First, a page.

Prospect Impressions: Laine vs. Puljujarvi, Frozen Four highlights, Marner makes more magic in London

By David Hahn
Drake Caggiula - University of North Dakota - 2016 NCAA Frozen Four

Photo: University of North Dakota senior forward Drake Caggiula was the scoring star for the Fighting Hawks at the 2016 NCAA Frozen Four, helping him earn the Most Outstanding Player award for the tournament (courtesy of Richard T. Gagnon/Getty Images)



There is a battle for the ages going on in Finland’s top tier of professional hockey. The Liiga playoffs have reached a semi-final impasse, as Tappara and Karpat have played six games and still haven’t decided their best-of-seven series.

In the spotlight this series are two of Finland’s brightest young stars, Tappara’s Patrik Laine and Karpat’s Jesse Puljujarvi. The two have matched each other during the series, making some incredible plays at clutch times for their teams. With the 2016 NHL Draft on the horizon, perhaps these two will be battling it out in the NHL soon? Follow along as we pick up the action in game five.

Swedish-born goaltender Jacob Markstrom signed with the Vancouver Canucks in the offseason because they presented him with an opportunity to play in the NHL. All he wanted was a chance to prove he belongs in the NHL, and the results say he does. Markstrom finished with a 13-14-0-4 record, a 2.73 goals-against average, and a .915 save-percentage. In the final game of the season, Markstrom stunned the Edmonton Oilers with a trio of saves while shorthanded, perhaps a glimpse of his long-term future in Vancouver.

The London Knights jumped out to a quick 2-0 series lead thanks to the skills of Mitch Marner. The Toronto Maple Leafs product has been stellar in the Knights second round series against fellow Leafs prospect Jeremy Bracco and the Kitchener Rangers. Known for his nifty ability to setup teammates, Marner has taken a big step forward with his shot release, as seen by this absolute rocket.

Quinnipiac University has suffered their fair share of brutal defeats they wish to forget in the Frozen Four over the years, but Michael Garteig’s performance at this year’s tournament will not be forgotten. In the semi-finals against Boston College, Garteig was almost unbeatable by anything clean. If he saw it, he stopped it. That mindset took him deep into the game, and with just over a minute left, Garteig flashed the leather twice to secure a spot in the Frozen Four final.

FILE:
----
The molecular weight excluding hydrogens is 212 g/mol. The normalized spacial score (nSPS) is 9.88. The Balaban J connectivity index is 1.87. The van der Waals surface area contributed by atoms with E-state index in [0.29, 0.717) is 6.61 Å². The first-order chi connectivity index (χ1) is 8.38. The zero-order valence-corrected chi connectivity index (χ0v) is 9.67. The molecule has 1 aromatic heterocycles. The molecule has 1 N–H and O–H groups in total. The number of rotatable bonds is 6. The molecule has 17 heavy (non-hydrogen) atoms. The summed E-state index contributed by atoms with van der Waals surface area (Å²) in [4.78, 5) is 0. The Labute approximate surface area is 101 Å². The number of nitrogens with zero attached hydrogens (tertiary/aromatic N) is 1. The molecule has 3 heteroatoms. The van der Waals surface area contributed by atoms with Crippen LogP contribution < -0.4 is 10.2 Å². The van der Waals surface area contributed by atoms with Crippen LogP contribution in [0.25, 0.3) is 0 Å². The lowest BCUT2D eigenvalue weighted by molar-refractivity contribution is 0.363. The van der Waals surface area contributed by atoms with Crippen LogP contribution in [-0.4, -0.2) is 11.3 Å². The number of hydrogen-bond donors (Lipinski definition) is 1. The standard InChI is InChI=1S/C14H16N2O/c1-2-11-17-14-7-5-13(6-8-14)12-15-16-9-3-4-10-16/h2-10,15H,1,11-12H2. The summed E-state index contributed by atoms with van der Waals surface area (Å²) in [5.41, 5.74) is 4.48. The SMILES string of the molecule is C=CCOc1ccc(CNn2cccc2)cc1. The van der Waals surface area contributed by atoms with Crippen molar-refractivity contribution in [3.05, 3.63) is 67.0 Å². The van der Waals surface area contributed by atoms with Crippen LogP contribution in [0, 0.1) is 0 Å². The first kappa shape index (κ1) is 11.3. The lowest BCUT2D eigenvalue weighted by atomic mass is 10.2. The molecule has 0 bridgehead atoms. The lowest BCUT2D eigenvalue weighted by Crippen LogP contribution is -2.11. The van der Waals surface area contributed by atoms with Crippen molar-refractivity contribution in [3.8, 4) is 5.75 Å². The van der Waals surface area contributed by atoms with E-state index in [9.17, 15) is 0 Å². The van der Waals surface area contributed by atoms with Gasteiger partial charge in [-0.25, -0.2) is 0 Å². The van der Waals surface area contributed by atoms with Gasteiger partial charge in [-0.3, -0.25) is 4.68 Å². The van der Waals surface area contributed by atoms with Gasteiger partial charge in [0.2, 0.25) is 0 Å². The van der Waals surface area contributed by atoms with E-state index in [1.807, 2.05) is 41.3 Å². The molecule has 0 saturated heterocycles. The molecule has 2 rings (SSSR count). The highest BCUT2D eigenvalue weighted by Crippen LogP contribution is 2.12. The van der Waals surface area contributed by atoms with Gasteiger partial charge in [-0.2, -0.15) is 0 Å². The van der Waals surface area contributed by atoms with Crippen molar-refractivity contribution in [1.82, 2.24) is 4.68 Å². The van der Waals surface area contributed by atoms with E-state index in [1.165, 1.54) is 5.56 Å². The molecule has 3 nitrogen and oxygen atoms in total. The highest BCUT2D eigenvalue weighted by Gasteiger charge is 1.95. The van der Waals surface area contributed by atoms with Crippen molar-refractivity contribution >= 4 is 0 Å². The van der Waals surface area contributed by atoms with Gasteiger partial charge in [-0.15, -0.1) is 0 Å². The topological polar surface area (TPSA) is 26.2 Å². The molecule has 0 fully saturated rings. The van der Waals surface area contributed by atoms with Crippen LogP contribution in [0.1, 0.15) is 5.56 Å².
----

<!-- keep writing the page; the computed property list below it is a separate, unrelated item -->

Garteig was able to send Quinnipiac to the National Championship game, but just like the 2012-13 campaign where they fell short against Yale, the Bobcats once again ran into a powerhouse. This time it was the University of North Dakota who took home the championship, thanks in part to their top line of Brock Boeser (VAN), Nick Schmaltz (CHI), and Drake Caggiula, the latter of whom scored twice to cap off a fantastic college career. With his NHL future uncertain, it likely won’t take long before he has a new home.

After finishing his season at the University of Michigan, Zach Werenski joined the Lake Erie Monsters in the AHL and has been getting a taste of professional hockey. Fresh off being named as the Big Ten Defensive Player of the Year, Werenski scored his first professional goal for the Monsters, in overtime no less. He has been fantastic all year, picking up accolades at each stop along the way, and the Blue Jackets are looking forward to having his services next season.

One big name and big-bodied power forward climbing up the NHL Draft rankings is 6’5″, 190-pound Riley Tufte. He split the season playing for Blaine High School, as well as with the Fargo Force in the USHL. Recently named as “Minnesota Mr. Hockey”, an award that recognizes the most outstanding senior high school player, Tufte joins fellow recipients Nick Bjugstad, Nick Leddy, and Ryan McDonagh. His goal-scoring prowess is noteworthy for a player his size – take a look as he carves up the defense before unleashing a rocket seemingly out of nowhere while playing for the Fargo Force.

Last week’s Prospect Impressions feature

Follow Dave Hahn on Twitter via @DHahnHockey